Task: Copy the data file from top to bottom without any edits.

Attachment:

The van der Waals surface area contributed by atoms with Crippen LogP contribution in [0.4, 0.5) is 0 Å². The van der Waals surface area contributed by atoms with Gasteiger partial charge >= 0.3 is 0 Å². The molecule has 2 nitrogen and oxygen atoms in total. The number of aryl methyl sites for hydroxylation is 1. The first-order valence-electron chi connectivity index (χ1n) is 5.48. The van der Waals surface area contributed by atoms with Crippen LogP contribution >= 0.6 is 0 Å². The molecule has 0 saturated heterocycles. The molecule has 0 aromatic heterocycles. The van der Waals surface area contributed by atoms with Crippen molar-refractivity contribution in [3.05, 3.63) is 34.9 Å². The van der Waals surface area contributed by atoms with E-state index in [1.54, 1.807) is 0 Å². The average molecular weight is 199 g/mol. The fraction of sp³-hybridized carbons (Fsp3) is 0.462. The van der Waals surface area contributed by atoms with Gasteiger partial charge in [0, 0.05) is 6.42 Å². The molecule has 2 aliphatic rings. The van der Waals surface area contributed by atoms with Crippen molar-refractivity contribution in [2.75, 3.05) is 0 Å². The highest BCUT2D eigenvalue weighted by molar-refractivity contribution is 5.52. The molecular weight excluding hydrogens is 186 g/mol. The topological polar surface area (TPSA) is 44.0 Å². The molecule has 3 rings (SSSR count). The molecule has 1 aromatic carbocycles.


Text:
The van der Waals surface area contributed by atoms with Crippen LogP contribution in [0.4, 0.5) is 0 Å². The van der Waals surface area contributed by atoms with Gasteiger partial charge >= 0.3 is 0 Å². The molecule has 2 nitrogen and oxygen atoms in total. The number of aryl methyl sites for hydroxylation is 1. The first-order valence-electron chi connectivity index (χ1n) is 5.48. The van der Waals surface area contributed by atoms with Crippen LogP contribution >= 0.6 is 0 Å². The molecule has 0 saturated heterocycles. The molecule has 0 aromatic heterocycles. The van der Waals surface area contributed by atoms with Crippen molar-refractivity contribution in [3.05, 3.63) is 34.9 Å². The van der Waals surface area contributed by atoms with E-state index in [1.54, 1.807) is 0 Å². The average molecular weight is 199 g/mol. The fraction of sp³-hybridized carbons (Fsp3) is 0.462. The van der Waals surface area contributed by atoms with Gasteiger partial charge in [0, 0.05) is 6.42 Å². The molecule has 2 aliphatic rings. The van der Waals surface area contributed by atoms with Crippen molar-refractivity contribution in [2.75, 3.05) is 0 Å². The highest BCUT2D eigenvalue weighted by molar-refractivity contribution is 5.52. The molecular weight excluding hydrogens is 186 g/mol. The topological polar surface area (TPSA) is 44.0 Å². The molecule has 3 rings (SSSR count). The molecule has 1 aromatic carbocycles.